[tex](a_na_{n-1}a_{n-2}...a_1a_0)_b = a_nb^n+a_{n-1}b^{n-1}+...+a_1b+a_0[/tex]

    Which is exactly what you did in decimal, so you have to follow the same rules for any other base, such as

    [tex]3751_{42}=3\times 42^3 + 7\times 42^2 + 5 \times 42 + 1[/tex]

    and

    [tex]2\times 42^2 + 5\times 42 + 13 = 25D_{42}[/tex]

    which I explained in my previous comment.
     
  7. Apr 30, 2015 #6
    I think I understand now, I'll explain further what I'm trying to do, can you tell me if I'm on the right track?
    I'm trying to encrypt strings of alphabetic characters using format preserving encryption.

    So say my vocabulary of strings consist of only these 7 characters A,B,C,D,E,F,G, where A=0, B=1, C=2, D=3, E=4, F=5, G=6, H=7

    To encrypt the word CDG I know in base 7 it is 2367.
    This equals 2x72 + 3x71 + 6x70 = 12510 (is this right so far?)

    For a 3 letter word, to encrypt with a result also as a 3 letter word my total possible values for the result range from 0 to 7N - 1 = 0 to 342 (where N is the number of characters)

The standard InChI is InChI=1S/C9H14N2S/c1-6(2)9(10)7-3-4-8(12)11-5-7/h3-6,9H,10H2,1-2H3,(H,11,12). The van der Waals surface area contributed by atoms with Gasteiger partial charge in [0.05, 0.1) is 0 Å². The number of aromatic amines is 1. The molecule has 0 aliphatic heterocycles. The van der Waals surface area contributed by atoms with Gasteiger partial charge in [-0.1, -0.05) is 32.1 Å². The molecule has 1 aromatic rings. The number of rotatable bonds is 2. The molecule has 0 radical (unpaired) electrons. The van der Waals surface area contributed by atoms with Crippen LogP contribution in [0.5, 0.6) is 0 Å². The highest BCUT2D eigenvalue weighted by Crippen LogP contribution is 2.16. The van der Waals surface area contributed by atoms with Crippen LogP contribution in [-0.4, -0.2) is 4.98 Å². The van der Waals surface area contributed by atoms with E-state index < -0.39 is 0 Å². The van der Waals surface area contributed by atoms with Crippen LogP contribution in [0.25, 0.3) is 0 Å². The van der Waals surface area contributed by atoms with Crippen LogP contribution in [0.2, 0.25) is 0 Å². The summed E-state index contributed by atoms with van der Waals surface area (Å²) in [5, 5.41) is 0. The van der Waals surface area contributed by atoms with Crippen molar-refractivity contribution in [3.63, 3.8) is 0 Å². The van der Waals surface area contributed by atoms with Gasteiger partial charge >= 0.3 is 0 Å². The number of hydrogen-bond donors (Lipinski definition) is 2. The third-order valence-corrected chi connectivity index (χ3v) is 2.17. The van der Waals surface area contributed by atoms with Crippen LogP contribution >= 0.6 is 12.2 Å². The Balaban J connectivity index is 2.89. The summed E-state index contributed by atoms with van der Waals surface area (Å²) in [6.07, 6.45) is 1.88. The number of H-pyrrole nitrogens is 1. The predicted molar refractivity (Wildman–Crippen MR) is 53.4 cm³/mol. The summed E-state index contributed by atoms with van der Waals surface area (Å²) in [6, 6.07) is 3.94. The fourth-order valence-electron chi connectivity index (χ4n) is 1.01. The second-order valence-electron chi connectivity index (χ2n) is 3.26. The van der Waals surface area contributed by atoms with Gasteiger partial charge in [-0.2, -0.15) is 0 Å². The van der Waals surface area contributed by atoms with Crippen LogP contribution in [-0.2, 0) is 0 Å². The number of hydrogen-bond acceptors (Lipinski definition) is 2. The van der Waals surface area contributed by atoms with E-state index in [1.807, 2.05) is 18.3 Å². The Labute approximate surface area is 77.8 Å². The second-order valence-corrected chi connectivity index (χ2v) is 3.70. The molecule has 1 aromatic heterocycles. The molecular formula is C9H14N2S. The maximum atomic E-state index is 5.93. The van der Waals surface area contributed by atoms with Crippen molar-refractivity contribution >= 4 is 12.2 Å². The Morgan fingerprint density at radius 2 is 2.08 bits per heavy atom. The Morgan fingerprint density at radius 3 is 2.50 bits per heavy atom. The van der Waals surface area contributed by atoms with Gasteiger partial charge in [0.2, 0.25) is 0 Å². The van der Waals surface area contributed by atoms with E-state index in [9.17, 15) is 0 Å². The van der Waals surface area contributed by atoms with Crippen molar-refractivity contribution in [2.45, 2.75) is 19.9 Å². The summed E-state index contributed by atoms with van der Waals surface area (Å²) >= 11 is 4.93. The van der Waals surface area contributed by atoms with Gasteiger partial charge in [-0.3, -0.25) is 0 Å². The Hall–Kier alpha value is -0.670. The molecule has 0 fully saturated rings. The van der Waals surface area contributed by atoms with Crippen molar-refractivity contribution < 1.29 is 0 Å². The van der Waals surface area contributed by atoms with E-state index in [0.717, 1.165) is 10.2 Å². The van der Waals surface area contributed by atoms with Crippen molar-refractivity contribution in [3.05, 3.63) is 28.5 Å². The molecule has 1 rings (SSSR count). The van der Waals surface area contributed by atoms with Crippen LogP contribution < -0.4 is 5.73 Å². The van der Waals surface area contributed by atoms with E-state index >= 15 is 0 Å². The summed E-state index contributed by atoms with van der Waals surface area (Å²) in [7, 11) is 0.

Passing the base 10 representation through the Encryption function (with the range of allowed values)
    I get E(125) => 22110

    221 is also in base 10 so in order to go back to represent that number in the original scheme (base 7) I need to convert it to base 7
    so 22110 = 4347
    This would equal EDE.

    Does this make sense?
     
  8. Apr 30, 2015 #7

    Mark44

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    No. In base-7, there are 7 digits: 0, 1, 2, 3, 4, 5, and 6.

    710 would be 107.

    Since you have 8 symbols (0, 1, 2, ..., 6, 7) base-8 would be appropriate.
     
  9. Apr 30, 2015 #8
    Yes that's correct, sorry. I'll edit my post to remove the extra character H from the sequence. (Or if someone can do it for me since it seems the edit option is no longer present)

    So did I do the calculation correctly?
     
  10. Apr 30, 2015 #9

    Mentallic

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    Well considering you're the student here, making mistakes and leaving them as they are is fine. It also helps with the flow of conversation to leave it. If someone in the future decided to read through the entire thread because they're having the same problem, then answers that are quoting something that isn't there any more would get confusing.

    Remove the letter H=7 and you're all good.

    I lost you here. Where did 221 come from?
     
  11. Apr 30, 2015 #10
    Since I don't have my encryption function developed yet, I just made that number up, so 221 is just a hypothetical result of the encryption in the range between 0 and 7N - 1
     
  12. Apr 30, 2015 #11